There are many winter weather woes to face when you have diabetes. Find out how to protect your dry skin, store insulin properly and more. Winter doesn’t have to be a recipe for disaster when you keep a few simple tips in mind.
- Dry skin can be the result of harsh winter weather and high blood glucose levels. Combat dry skin by keeping it clean, dry and protected with a moisturizer. Drink plenty of water to replenish fluids and eat regular meals. Avoid extreme temperatures such as hot baths or electric blankets. Keep your hands protected by gloves and your feet warm in socks, slippers and diabetic shoes. Always keep your feet covered to avoid dryness and cuts.
- Feet are vulnerable, especially for people with diabetes who may experience numbness. Dry skin can lead to cracked skin, infections and other serious foot conditions. Inspect your feet every day for possible problems. Use a mirror if you can’t see them well. Keep your feet dry and clean. Wash your feet in warm water every day but do not soak them. Dry them completely then apply lotion to the surface of your feet. Avoid the areas between your toes. Visit a podiatrist regularly to help you with everything from calluses to cutting toenails. Take your shoes and socks off when visiting your physician.
- Wear diabetic socks and shoes that fit properly. Your feet should feel comfortable and be able to breathe. Always look inside your shoes for foreign objects that could hurt your feet. If your feet are still cold, discuss it with your doctor. Ongoing coldness could be a sign of other conditions such as circulation problems or neuropathy. Test your blood glucose levels regularly and share the records with your doctor. Exercise at least five days a week for a half hour to improve circulation. Use your medications as instructed.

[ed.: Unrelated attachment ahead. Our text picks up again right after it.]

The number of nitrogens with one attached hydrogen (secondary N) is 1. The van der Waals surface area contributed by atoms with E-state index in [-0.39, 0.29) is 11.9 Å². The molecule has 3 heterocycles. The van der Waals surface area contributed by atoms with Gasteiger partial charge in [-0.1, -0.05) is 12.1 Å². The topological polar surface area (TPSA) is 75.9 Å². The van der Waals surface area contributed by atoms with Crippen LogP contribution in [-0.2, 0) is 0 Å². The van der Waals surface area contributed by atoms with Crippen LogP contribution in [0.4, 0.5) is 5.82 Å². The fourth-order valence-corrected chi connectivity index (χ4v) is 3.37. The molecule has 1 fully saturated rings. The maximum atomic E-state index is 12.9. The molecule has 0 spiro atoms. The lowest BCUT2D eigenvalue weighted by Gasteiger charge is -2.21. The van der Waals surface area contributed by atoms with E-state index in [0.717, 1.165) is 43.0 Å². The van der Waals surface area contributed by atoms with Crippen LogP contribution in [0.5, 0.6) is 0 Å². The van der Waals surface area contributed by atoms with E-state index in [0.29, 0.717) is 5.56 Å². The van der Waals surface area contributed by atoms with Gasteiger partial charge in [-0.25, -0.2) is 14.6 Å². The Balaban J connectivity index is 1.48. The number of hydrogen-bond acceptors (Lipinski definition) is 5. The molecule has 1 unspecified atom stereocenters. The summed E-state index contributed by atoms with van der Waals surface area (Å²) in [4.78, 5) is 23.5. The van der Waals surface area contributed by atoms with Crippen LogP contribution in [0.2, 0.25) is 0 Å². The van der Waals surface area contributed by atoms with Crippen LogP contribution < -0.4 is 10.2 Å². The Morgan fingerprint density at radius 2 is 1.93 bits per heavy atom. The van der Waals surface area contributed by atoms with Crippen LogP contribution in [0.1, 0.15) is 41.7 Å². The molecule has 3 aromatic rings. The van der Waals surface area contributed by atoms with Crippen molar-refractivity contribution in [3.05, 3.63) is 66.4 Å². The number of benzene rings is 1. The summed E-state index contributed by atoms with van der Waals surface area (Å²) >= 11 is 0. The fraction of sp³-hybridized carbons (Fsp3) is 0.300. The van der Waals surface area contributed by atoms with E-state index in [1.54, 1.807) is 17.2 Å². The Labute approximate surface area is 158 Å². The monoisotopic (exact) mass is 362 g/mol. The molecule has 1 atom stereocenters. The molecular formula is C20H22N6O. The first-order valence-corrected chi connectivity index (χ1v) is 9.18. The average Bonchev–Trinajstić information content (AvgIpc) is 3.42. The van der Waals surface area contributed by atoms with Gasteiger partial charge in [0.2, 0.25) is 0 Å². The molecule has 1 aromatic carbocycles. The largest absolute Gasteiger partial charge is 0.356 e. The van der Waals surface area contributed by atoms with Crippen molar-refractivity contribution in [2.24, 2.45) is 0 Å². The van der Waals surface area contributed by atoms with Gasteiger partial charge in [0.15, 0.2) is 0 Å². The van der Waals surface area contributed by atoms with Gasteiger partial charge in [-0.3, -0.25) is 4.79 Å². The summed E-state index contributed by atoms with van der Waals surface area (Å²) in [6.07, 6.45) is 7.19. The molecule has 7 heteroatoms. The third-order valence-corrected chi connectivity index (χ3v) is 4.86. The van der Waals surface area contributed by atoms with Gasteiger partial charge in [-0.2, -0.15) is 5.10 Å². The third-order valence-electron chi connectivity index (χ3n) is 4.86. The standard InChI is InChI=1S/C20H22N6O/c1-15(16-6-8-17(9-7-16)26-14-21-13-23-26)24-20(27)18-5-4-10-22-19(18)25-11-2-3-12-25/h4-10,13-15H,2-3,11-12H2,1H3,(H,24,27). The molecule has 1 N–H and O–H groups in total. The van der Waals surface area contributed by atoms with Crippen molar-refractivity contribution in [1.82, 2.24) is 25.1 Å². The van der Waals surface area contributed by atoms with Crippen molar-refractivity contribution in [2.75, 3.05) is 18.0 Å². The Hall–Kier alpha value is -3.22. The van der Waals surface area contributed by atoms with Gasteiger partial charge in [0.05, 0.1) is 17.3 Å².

- Winter is a time when many people face off with colds and flu. Ask your doctor about getting a flu shot. The best time of year for a flu shot is the early fall. Wash your hands frequently and use hand sanitizer when you do not have access to soap and water. Stay warm, eat well and drink plenty of fluids to try to prevent colds and flus. Avoid being around people who are sick. If you get a cold or flu, stay home and get rest. Create a sick day plan to reduce the stress if you get ill during the winter.
- Do not store insulin in fluctuating temperatures, such as extreme heat or cold. Insulin should not be moved from one temperature to another. Keep your insulin in a stable location where it is not affected by the elements. A cooler is a solution if you need to transport insulin. Try to warm it to room temperature before using it to make injections more comfortable. Also avoid extreme temperature changes for your glucose meter and pumps. Before testing, rub your hands together to warm them for a more accurate reading. Keep your insulin and supplies away from heaters. Never let insulin freeze.
- If the cold weather disrupts your usual workout routine, mix it up a little. Pop in a video or DVD to exercise in your living room. Play games such as the Wii Fit. Walk up and down stairs in your house. If you have no stairs, march in place while playing your favorite upbeat music. Burn off some calories by cleaning the house from top to bottom. Stand up often while watching TV or sitting at the computer.
- Combat stress by enjoying life. Read a good book or watch a television show. Do yoga or Tai Chi. Stick to a balanced routine. Eat moderate amounts of carbohydrates to maintain energy and eat plenty of vegetables, water and protein to avoid snacking on the wrong foods while you’re indoors.
- Be aware of persistent feelings that might go beyond winter woes. If you continue to feel sad or fatigued and lose interest in everyday activities for more than a couple of weeks, it is time to talk to a professional about your feelings.
Most people experience the winter woes but there are simple ways to ward them off. Take care of yourself and watch for signs of trouble so you can report them to your doctor immediately. Remember winter is temporary and spring is right around the corner!
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